City of Atlanta seeking to protect nature while the urban area growsThe cover of the recently-released Atlanta City Design: Nature study
By Maria Saporta
For the first time in its history, the city of Atlanta has completed an in-depth study of its ecology as a way to help protect our natural environment while anticipating a greater growth in population and density.
The effort is an outgrowth of the Atlanta City Design initiative that became part of the city charter in December 2017. For more than two years, the city and its consultants have been working on the Atlanta City Design: Nature study that has just been released.
“This study assessed the unique natural conditions of Atlanta and devised a plan for how we best protect our ecosystems, restore their function, and accentuate their importance with urbanism,” wrote Tim Keane, Atlanta’s city planning commissioner, in the opening letter.
“We recognize that natural condition of Atlanta is an essential part of Atlanta’s identity. However, it is much more than that. The extent and health of our forests, streams, and wetlands are much of what makes this city habitable. Atlanta’s priority of adapting to a changing climate is dependent on how we care for the natural systems that were here before us,” Keane continued. A growing city, as envisioned in Atlanta City Design, requires that nature flourish even as we become denser and more urban.”
The study included several ambitious recommendations to fulfill the conceptual goal of Atlanta City Design of “how we can design for people, for nature and for people in nature.”
One of the more significant recommendations was to increase the amount of natural buffer along Atlanta’s major waterways.
The current city code requires a 75-foot, natural, undisturbed, vegetative buffer on both sides of streams. Several of Atlanta’s creeks – Utoy, Sandy and Nancy creeks – have some o the most intact forest in the city. Other rivers and creeks would benefit if they had “more robust” vegetation.
“Going beyond the 75-foot required buffer, research has shown that 300- foot wide forested stream buffers, on both sides of streams, are correlated with higher ratings of stream and riparian habitat than narrower buffers,” according to the study. “In urban areas, a larger buffer also provides greater flood protection, wildlife habitat, and pollution reduction.”
The study also pointed recognized that much of Atlanta’s natural environment is unprotected because it is privately owned.
“Most of the city’s tree canopy and highest value habitat is on private land,” the study stated. “This makes forms of ecological protection on private land such as regulations for floodplains, stream buffers, wetlands, tree protection, and areas protected under the Chattahoochee River Corridor Metropolitan River Protection Act critical to preserving the ecology of the city. Stewardship of the city’s urban habitats by private residents is also vital.”
The study also highlighted Atlanta’s desire to have a city park within a 10-minute walk of every resident. Areas outside of a 10-minute walk are called “park deserts,” and “large sections of northwest and southwest Atlanta have forested land that provide important ecosystem services, however, those resources are primarily on private land, and are not accessible to the public.”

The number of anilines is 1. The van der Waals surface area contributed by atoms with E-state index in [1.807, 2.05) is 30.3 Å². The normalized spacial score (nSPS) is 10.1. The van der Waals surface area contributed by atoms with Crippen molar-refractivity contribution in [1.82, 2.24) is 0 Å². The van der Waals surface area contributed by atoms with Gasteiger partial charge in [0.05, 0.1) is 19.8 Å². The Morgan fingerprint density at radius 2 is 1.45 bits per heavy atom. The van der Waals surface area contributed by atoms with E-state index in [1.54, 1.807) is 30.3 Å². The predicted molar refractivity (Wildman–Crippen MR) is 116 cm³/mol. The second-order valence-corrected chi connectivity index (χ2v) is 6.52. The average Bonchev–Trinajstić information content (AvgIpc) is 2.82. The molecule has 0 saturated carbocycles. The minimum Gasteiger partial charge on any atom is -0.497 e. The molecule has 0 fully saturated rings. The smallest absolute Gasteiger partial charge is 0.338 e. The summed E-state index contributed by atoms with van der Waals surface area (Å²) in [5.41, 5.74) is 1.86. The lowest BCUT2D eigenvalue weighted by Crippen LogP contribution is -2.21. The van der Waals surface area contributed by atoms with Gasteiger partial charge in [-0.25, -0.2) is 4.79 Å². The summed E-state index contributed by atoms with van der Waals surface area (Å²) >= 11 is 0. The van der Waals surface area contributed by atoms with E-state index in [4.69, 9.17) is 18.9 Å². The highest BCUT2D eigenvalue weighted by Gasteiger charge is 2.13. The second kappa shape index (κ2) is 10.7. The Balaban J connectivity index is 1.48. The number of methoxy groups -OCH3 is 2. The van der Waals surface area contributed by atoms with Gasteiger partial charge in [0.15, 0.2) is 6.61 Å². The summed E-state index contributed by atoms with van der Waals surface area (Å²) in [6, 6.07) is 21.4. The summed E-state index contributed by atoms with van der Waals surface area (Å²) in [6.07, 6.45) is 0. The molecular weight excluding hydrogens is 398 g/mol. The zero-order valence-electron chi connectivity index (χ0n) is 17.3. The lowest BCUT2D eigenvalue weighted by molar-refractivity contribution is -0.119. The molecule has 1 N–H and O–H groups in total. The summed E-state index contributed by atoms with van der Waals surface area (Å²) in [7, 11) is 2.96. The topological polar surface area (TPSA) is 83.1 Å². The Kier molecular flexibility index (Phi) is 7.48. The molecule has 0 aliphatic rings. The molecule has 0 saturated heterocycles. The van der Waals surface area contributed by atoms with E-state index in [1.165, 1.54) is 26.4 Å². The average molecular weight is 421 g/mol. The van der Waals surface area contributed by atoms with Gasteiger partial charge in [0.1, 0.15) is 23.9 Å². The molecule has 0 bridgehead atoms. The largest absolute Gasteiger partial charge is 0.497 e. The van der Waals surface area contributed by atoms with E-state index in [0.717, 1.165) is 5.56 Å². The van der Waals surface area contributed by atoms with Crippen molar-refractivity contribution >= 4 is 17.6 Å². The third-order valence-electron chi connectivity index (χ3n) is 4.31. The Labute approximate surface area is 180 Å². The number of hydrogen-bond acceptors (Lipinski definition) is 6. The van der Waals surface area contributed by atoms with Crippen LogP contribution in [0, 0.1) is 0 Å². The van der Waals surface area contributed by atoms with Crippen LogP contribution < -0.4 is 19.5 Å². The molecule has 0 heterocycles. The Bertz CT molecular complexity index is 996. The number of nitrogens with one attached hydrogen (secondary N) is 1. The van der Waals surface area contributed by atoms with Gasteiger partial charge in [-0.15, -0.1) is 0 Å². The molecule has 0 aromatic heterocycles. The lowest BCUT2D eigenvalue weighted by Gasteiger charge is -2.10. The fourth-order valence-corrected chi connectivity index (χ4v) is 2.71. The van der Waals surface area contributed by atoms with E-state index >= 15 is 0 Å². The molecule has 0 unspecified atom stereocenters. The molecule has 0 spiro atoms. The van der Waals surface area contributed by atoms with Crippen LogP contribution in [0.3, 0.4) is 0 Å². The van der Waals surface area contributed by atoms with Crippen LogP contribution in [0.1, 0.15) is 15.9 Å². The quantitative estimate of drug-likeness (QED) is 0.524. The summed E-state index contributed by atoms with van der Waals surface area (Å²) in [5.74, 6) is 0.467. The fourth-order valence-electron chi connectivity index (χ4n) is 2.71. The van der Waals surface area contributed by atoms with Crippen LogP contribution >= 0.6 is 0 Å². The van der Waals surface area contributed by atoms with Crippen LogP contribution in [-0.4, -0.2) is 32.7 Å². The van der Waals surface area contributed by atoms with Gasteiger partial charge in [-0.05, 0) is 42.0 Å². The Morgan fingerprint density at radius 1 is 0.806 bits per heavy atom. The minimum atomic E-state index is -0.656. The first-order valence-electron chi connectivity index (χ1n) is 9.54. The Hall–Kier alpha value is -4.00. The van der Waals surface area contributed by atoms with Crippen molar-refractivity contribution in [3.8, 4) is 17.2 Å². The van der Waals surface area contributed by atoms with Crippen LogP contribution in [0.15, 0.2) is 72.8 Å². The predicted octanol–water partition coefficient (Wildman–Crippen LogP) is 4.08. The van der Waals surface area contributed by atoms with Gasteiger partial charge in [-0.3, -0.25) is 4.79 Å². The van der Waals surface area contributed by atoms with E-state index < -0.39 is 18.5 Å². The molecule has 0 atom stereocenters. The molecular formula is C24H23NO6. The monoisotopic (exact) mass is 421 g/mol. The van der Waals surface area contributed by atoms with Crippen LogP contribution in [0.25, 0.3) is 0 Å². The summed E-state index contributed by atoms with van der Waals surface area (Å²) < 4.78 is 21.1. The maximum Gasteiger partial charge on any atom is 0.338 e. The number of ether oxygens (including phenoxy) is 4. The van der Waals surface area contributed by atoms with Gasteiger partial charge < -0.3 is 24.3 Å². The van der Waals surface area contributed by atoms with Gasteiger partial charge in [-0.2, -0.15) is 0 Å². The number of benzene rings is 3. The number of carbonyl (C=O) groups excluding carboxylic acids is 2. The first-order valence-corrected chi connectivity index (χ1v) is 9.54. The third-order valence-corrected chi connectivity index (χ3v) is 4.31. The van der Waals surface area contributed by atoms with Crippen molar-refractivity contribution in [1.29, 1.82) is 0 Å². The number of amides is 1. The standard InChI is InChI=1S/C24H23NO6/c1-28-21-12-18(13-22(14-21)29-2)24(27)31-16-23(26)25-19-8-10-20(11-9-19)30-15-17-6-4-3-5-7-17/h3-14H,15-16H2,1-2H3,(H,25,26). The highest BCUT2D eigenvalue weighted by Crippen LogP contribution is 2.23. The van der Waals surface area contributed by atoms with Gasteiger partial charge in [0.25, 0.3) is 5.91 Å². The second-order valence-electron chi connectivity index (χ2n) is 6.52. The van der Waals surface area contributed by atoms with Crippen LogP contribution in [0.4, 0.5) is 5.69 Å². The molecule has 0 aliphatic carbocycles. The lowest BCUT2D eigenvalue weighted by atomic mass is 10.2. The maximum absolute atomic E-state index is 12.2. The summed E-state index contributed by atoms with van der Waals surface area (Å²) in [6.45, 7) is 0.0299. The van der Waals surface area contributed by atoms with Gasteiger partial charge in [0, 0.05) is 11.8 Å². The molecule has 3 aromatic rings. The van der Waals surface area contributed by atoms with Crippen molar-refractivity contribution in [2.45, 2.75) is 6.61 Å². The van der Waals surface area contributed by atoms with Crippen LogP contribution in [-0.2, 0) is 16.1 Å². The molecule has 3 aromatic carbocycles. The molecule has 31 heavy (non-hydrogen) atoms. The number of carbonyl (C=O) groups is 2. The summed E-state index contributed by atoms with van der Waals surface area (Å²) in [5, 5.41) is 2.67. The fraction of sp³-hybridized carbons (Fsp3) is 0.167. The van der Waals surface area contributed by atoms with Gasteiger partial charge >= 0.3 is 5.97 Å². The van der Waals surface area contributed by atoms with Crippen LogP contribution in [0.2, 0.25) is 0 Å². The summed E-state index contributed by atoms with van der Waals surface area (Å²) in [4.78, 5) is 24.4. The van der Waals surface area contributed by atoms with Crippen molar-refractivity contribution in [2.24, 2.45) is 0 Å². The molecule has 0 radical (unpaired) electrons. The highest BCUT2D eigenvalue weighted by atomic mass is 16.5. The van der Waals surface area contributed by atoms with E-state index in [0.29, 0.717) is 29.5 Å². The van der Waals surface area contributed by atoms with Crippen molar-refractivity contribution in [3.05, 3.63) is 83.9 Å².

The study recommends acquisition of land with “high-value habitat” and restoring Atlanta’s forest habitat throughout the city. It also recommends increasing Atlanta’s tree canopy to 50 percent (as of 2014, it was 47.1 percent) by prioritizing diverse native species and planting more trees along the streetscape, particularly in the developed core of the city.
Ideally, the implementation of a new tree ordinance would provide greater protection for trees by encouraging developers to consider tree preservation in the pre-planning phase of their developments.
Among the recommendations was integrating green infrastructure for stormwater (think Historic Fourth Ward Park) and having more green roofs and living walls.
It is especially important to restore habitat and develop parks within socially vulnerable communities. The study recommends the city work across departmental lines to implement Atlanta City Design: Nature (planning, parks and recreation, watershed management, public works, and the Office of Resilience). Efforts also should be made to work with other governmental entities – Atlanta Public Schools, Georgia Department of Transportation and other state, federal and local agencies as well as conservation organizations and other nonprofit groups.
The study celebrated the acquisition of the 216-acre Lake Charlotte Nature Preserve in the South River Park area – one of the largest acquisitions in the city’s history. It said the city should seek public and private support to acquire additional areas of unprotected forest.
The study also recommended that the city consider creating a Park District or Parks Authority, a move that would require state legislation – especially if it would have a dedicated funding stream.
The city also is working on its next five-year Comprehensive Development Plan, and efforts are being made to integrate the goals of the Atlanta City Design in all aspects of the city’s plans – including the Nature plan, a transportation plan, the city’s housing strategy, a new zoning code and a stronger historic preservation plan.
In some ways, the Atlanta City Design is turning into the ultimate balancing act – seeking to create a city that has it all – quality growth while maintaining its natural beauty and keeping it affordable for all.
It’s a commendable goal.